A free way to build your virtual collection, make lists, and share them. It’s your new home on Criterion.com.
Learn More »
Ten corners from Andrew's "alternate universe" of cinema. The order is chronological.
I sense that he didn't care for ELVIRA MADIGAN…
“On October 17, 1947, I was hit by a truck on my way back from a screening of THAT HAMILTON WOMAN in a Greenwich Village theater. I was laid up in St. Vincent’s Hospital for three months, and when I got out I had my own battle scars from the Battle of Trafalgar. I kept seeing THAT HAMILTON WOMAN even after the accident.…I have seen THAT HAMILTON WOMAN some eighty-three times at last count, and that doesn’t include free television viewings. That is to say that on eighty-three separate occasions I plunked down coin of the realm for the privilege of watching Vivien Leigh and Laurence Olivier impersonate Lady Hamilton and Lord Nelson in history, Emma and Horatio biographically, Viv and Larry iconographically. By any reasonably objective standard of aesthetic worth, this admission should come under the heading of Confessions of a Misspent Youth.”
“When people have asked me to name the greatest film of all time—in my humble opinion, of course—my instant answer has been unvarying for the past 30 years or so: Max Ophüls’ MADAME DE … (1953). It was released in the United States under the somewhat misleading title, THE EARRINGS OF MADAME DE …. I say ‘misleading’ because the American title makes the narrative seem more gimmicky than it really is. Yes, the shifting destinations and ownership of a pair of earrings tie the strands of the story together. But what the earrings signify, primarily, is the transformation and transfiguration of an initially frivolous and flirtatious society woman into a tragic victim of romantic rapture.”
“Martine Carol’s performance as Lola is more appropriate for the role than most of us imagined at the outset. She is not a great actress, heaven knows, but for this role I can no longer see Danielle Darrieux, Odette Joyeux or Sophia Loren as having been more effective a half-century ago than Carol, who suffered much the same martyrdom in her brief life as Lola did in hers. Actually, the overriding subtext of LOLA MONTES emerges more strongly in our own time, besotted as we are with celebrities, now more accessible than ever through all the technological advances in personality magnification and projection. As the ever menacing Sarah Palin proves once again that mere mediocrity is no obstacle to gaining a frightening degree of power, the Ophüls vision is timelier than ever. As I watch Ms. Palin in fearful rapport with hordes of hockey moms, I am reminded not so much of Lola Montès herself as of the larger numbers of celebrity-worshippers with proudly limited intellects in our own time threatening to plunge us irrevocably into the abyss. In his own cultivated way, Ophüls proved to be something of a prophet. It is not pleasant to be reminded that things can only get worse, but I recommend LOLA MONTES wholeheartedly nonetheless both for its sensuous delights and its ever exquisite artistry.”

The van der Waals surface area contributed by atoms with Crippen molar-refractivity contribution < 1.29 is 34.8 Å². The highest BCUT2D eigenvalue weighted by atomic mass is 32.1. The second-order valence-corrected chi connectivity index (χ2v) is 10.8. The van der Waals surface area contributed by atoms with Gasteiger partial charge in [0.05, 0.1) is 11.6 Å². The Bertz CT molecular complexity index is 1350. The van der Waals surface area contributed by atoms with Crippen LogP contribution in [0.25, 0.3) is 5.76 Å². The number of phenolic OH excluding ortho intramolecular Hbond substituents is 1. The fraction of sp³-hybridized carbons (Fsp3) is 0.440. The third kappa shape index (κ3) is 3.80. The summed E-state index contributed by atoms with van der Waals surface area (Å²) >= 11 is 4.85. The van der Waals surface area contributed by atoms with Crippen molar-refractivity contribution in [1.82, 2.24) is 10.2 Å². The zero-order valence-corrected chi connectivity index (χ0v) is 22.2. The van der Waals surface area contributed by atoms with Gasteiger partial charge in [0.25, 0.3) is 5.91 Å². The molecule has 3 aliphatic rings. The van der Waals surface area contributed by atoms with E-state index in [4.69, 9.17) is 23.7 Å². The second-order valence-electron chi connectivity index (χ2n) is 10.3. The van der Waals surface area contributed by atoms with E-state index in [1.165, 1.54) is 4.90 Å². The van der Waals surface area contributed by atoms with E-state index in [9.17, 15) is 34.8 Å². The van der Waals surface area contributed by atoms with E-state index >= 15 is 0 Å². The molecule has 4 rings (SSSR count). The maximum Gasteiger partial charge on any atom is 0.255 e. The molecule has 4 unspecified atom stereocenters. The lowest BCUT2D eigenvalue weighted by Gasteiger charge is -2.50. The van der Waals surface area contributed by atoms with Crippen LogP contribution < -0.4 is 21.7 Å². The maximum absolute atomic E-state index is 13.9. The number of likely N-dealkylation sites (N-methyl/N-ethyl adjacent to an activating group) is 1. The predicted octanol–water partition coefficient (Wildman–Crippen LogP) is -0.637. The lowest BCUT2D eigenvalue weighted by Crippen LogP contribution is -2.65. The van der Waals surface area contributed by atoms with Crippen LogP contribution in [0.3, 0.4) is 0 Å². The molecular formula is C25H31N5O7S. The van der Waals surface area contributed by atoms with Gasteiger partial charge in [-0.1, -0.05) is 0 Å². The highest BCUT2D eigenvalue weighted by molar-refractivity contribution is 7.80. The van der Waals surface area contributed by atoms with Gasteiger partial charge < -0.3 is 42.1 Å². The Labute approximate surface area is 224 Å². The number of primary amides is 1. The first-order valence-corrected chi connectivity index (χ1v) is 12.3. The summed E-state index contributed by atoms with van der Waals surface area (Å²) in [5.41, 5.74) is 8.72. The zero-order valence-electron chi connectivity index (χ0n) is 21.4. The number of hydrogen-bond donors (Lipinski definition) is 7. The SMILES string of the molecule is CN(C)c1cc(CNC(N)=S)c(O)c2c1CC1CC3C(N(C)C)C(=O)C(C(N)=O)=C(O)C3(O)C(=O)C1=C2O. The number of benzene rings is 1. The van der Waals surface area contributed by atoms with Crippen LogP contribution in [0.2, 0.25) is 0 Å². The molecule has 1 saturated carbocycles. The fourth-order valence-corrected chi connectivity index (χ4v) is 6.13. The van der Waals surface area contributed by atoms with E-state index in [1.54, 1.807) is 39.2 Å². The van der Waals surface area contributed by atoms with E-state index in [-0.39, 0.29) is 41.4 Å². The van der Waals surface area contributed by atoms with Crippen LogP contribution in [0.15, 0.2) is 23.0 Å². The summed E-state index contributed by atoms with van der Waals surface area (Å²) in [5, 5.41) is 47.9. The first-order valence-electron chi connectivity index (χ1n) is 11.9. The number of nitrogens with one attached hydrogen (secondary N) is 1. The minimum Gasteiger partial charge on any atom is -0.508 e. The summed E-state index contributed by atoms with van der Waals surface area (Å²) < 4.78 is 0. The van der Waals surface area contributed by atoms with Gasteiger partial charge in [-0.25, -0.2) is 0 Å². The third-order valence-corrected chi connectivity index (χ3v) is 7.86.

“Truffaut, like Renoir, loves his audience, but some audiences do not want to be loved. They would rather be tortured by Antonioni, bored by Satyajit Ray, or preached to by Stanley Kramer. Nevertheless, it is in the tension between self-expression and pleasurable communication that the cinema achieves authentic greatness. SHOOT THE PIANO PLAYER may disturb the hobgoblins of consistency as it oscillates between comedy and tragedy, realism and fantasy, improvisation and stylization, but the final image of Aznavour’s resignation in front of a tinkling piano will linger in the mind long after the sounding brass of more pretentious cinema has been forgotten.”
“Far from assuming a responsible tone, Fuller’s surface plot bears the earmarks of the transparent trashiness that characterizes the last Hollywood films of Orson Welles (TOUCH OF EVIL) and Fritz Lang (BEYOND A REASONABLE DOUBT). Fuller would have us believe, or at least not disbelieve, that an ace reporter bucking for the Pulitzer Prize would have himself committed to a mental institution in order to solve a murder. To accomplish this he persuades his sweetheart, a stripper, to pretend that she is his sister and that he has been molesting her. The girl is opposed to the project because it is morbid, cynical, and senseless. After all, she argues, Shakespeare and Dickens didn’t need Freud to create great art. At this point one has the heady feeling of hearing flowery silent film titles verbalized for the first time. The dialogue is so intense, so compressed, so lacking in all the shadings of wit and verisimilitude that it is impossible to escape the impression of a primitive artist at work.”
“As a genuinely lyrical expression of love, PIERROT LE FOU is worth a thousand anemically academic ELVIRA MADIGANS and a million mendaciously swirling and swishing ROMEO AND JULIETS. Nevertheless I’d hate to imagine PIERROT LE FOU without Belmondo, if only because Belmondo magnifies Godard’s soul on the screen, much as Mastroianni magnified Fellini’s in 8 1/2, and Chaplin the inspired actor always magnified Chaplin the ignoble self-pitier. The cinema is, as always, a director’s art, and feelings are expressed through actors rather than by them, but the point is still to see what is felt rather than to figure out what is meant, and in this respect the bleary-eyed Belmondo undoubtedly looks the way Godard felt when Godard was making PIERROT LE FOU, and the resultant unity of features and feelings is beautiful to behold.”